In Between Fills Put Your Gun In A Holster That Won't Tip Over
The barrel diameter of the beer gun is designed so it will leave just the right amount of headspace above the beer once the bottle has been filled and the gun removed. By placing the tip of the barrel just above the top of the bottle and giving the Co2 valve a short squeeze any air in the headspace will be replaced with Co2. This extra step is recommended especially if you plan to store your bottled beer for an extended period of time. After only a few tries the task of purging room air from the headspace in the bottles became intuitive and very easy to do.

Purge Room Air From Headspace With Co2 Before Capping
Simple Care And Maintenance

Soon after a bottle filling session it's important to clean out the beer line and gun in order to keep it working like new. Cleaning the gun and line is no different than cleaning out your beer tap and serving lines. A corny keg connected to a Co2 gauge and filled with a half gallon of StarSan works perfectly to flush any beer out of the gun. After pushing about a quart of StarSan solution through the beer line and gun replace the StarSan in the keg with clean warm water and repeat the process.  

One brewer I know reported having an issue with the little rubber stopper on the end of the beer gun. He claimed the rubber stopper on his gun became soft and sticky after an extended time sitting in StarSan. For that one reason alone I prefer to give the gun and lines a good rinse with clean warm water after running StarSan through them. Another brewer claimed the rubber stopper on his gun came off and landed inside the bottle he was filling. Once that happened the only way to stop the beer from flowing was to disconnect the beer line from the keg.

After filling about 60 bottles I haven't had either of those things happen to me. Fortunately replacement parts for the Blichmann BeerGun™ are readily available in case you need to order additional parts at any time. The replacement tip can currently be ordered from the Adventures In Homebrewing website for less than $3.00 USD. You can also order Blichmann BeerGun™ replacement parts from any of their many authorized dealers.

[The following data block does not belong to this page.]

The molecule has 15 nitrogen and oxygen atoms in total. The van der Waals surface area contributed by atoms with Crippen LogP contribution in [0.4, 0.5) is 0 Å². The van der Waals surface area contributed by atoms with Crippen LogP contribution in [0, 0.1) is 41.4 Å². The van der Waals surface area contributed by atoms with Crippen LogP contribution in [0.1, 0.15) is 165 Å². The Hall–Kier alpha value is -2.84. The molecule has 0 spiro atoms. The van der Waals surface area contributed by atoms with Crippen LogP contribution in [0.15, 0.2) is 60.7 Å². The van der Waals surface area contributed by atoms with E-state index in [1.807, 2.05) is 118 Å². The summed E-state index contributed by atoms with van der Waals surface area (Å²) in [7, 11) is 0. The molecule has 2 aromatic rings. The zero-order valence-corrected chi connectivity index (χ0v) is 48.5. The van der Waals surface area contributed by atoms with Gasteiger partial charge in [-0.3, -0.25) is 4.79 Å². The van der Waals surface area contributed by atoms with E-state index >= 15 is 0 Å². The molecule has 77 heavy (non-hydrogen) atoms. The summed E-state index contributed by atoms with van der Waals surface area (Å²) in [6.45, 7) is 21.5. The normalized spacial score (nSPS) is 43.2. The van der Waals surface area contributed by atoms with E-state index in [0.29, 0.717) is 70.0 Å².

It's All Good

It's been nearly a week now since I returned home from vacation where the real test of the beer I bottled took place. Out of the 30 bottles I took with me only three of them found their way back home. The rest of the beers were shared with some of my beer loving family members who really liked it a lot. The Orange Sunshine Belgian Witbier is a nice refreshing session beer that's just perfect on hot summer days and warm summer nights. More than that each beer was evenly carbonated and very clean tasting right out of the cooler even after a 110 mile drive down the Garden State Parkway.

Looking back I have nothing but fond memories of a vacation shared with family, filled with good food and plenty of great tasting beer. For me nothing could have been more rewarding than to have tested out a new bottling method and knowing it passed with flying colors. Going by the results of a long holiday weekend get away I have every reason to think bottling beer for long term storage will prove to be just as successful as this short run. In fact I have ten gallons of my Hiphopapocalypse IPA that's nearly ready for packaging and plan on using my Blichmann BeerGun™ again soon.